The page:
It’s comms, Jim, but not as we know it
People have been forecasting the demise of the PSTN for many years now; well over a decade.
Of course, the trouble most product managers have in making such predictions is inaccuracy. It’s almost ten years since shipments of IP lines overtook TDM lines and it’s over five years since any equipment manufacturer (what we used to call TEMs) spent any development dollars at all on TDM-based development. And still what we like to call the legacy network persists.
Maybe now, however, we’re closer than ever before to the end of ISDN.
I say that, because there has been a lot of pertinent news activity in Europe over the last 12 months or so. The newswires have reported several telecom operators announcing their intention to terminate ISDN access, in favour of its replacement with SIP trunking.
In Germany, for example, Deutsche Telekom appears to have made public a strategic program (Telekom Deutschland 2018 – TD18) to switch off all its ISDN connections in 2018. The telco intends to replace them with universal IP connections. Swisscom may be likely to follow suit.
If such a strategy becomes widespread, many businesses will be under pressure to future-proof their telecoms installations. And that pressure will come from what is really a very short timeframe.
If you think 2018 is far in the future, think again – it’s only 22 months until we celebrate the festivities heralding that New Year.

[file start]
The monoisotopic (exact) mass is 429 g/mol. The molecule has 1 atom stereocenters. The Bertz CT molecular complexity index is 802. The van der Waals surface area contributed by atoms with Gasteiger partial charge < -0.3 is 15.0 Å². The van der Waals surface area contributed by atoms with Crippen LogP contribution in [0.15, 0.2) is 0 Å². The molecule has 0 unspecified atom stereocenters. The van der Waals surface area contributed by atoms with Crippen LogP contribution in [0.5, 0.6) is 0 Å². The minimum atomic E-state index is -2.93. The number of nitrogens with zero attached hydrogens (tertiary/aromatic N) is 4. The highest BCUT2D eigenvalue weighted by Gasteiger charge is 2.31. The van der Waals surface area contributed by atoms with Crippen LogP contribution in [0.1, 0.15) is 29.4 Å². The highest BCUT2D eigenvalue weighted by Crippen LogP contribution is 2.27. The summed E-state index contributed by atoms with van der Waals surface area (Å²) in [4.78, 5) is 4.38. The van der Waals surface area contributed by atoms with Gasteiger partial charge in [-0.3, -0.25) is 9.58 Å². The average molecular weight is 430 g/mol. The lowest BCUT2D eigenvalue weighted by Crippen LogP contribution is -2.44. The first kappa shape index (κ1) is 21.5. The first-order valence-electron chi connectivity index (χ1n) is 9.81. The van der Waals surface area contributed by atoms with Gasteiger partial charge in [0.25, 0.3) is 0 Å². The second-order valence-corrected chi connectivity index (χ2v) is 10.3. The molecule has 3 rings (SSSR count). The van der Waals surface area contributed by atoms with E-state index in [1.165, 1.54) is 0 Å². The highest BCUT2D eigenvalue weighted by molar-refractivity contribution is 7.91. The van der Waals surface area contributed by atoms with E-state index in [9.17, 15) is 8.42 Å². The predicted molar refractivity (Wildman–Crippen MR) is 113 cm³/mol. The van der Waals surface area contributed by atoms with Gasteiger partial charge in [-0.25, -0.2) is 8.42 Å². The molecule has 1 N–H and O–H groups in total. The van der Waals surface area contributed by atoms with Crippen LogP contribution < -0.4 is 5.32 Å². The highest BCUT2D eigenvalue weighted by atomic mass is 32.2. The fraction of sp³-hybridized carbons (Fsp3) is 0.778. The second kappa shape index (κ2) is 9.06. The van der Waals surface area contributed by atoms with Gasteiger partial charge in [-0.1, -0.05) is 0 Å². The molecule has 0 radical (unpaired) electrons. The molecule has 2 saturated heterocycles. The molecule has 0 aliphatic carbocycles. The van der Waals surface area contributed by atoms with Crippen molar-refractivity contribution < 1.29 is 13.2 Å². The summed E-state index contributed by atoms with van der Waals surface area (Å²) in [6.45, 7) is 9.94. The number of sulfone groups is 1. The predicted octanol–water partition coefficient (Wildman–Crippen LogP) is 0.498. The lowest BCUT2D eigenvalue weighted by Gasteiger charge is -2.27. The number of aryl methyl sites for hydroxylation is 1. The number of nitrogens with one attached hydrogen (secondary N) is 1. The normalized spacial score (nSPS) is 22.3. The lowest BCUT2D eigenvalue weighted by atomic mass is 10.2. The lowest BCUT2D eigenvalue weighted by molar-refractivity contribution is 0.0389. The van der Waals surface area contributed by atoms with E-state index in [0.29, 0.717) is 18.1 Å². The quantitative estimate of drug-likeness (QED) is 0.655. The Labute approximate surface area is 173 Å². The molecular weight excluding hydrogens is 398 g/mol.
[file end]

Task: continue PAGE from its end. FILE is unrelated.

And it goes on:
In plain language, all manner of businesses and enterprises and organisations will have to do some serious thinking over the next few months about their strategic plans for communications.
The options for businesses range from a ‘fork lift’ upgrade, replacing their legacy system with an all-IP solution and a direct connection to SIP trunking, through to the installation of protocol converters or gateways between their existing PBX equipment and the new SIP trunk offerings from telcos and service providers.
The former is deterministically strategic, whilst the latter options are more short term and tactical. However, in that latter case, if your connection to the PSTN is SS7-based, gateways are probably still a medium term solution and, therefore, a reasonable investment.
Regardless of your market sector – healthcare, education, public safety, contact centre, vertical market private enterprise – now is very much the time to think strategically about your next generation communications.
If you are say a vendor or service provider, you may want to talk about IP-based telephony resources for your solutions. There are many hardware, software and cloud-based options to discuss. For those considering gateways, several options are available.
Whatever you do, act now, before it’s too late.